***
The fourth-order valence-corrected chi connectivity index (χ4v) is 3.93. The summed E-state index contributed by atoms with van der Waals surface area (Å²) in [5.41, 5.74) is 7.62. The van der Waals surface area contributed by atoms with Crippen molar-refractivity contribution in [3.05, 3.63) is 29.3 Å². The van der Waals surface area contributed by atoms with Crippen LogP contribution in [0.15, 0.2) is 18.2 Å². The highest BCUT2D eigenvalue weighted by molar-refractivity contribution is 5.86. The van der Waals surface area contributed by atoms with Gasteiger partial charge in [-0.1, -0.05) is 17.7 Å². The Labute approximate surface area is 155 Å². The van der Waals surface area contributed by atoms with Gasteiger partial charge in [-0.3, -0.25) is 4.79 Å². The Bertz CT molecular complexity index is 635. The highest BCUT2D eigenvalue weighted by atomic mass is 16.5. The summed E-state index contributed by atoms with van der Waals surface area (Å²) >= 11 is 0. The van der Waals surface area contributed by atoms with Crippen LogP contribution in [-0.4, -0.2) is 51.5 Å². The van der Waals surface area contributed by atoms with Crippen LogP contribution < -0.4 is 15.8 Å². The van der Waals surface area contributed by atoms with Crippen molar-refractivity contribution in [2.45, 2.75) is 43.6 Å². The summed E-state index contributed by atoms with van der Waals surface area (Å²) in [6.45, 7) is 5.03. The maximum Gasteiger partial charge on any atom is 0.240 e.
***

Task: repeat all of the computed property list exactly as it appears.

The fourth-order valence-corrected chi connectivity index (χ4v) is 3.93. The summed E-state index contributed by atoms with van der Waals surface area (Å²) in [5.41, 5.74) is 7.62. The van der Waals surface area contributed by atoms with Crippen molar-refractivity contribution in [3.05, 3.63) is 29.3 Å². The van der Waals surface area contributed by atoms with Crippen LogP contribution in [0.15, 0.2) is 18.2 Å². The highest BCUT2D eigenvalue weighted by molar-refractivity contribution is 5.86. The van der Waals surface area contributed by atoms with Gasteiger partial charge in [-0.1, -0.05) is 17.7 Å². The Labute approximate surface area is 155 Å². The van der Waals surface area contributed by atoms with Gasteiger partial charge in [-0.3, -0.25) is 4.79 Å². The Bertz CT molecular complexity index is 635. The highest BCUT2D eigenvalue weighted by atomic mass is 16.5. The summed E-state index contributed by atoms with van der Waals surface area (Å²) >= 11 is 0. The van der Waals surface area contributed by atoms with Crippen LogP contribution in [-0.4, -0.2) is 51.5 Å². The van der Waals surface area contributed by atoms with Crippen LogP contribution < -0.4 is 15.8 Å². The van der Waals surface area contributed by atoms with Crippen molar-refractivity contribution in [2.45, 2.75) is 43.6 Å². The summed E-state index contributed by atoms with van der Waals surface area (Å²) in [6.45, 7) is 5.03. The maximum Gasteiger partial charge on any atom is 0.240 e.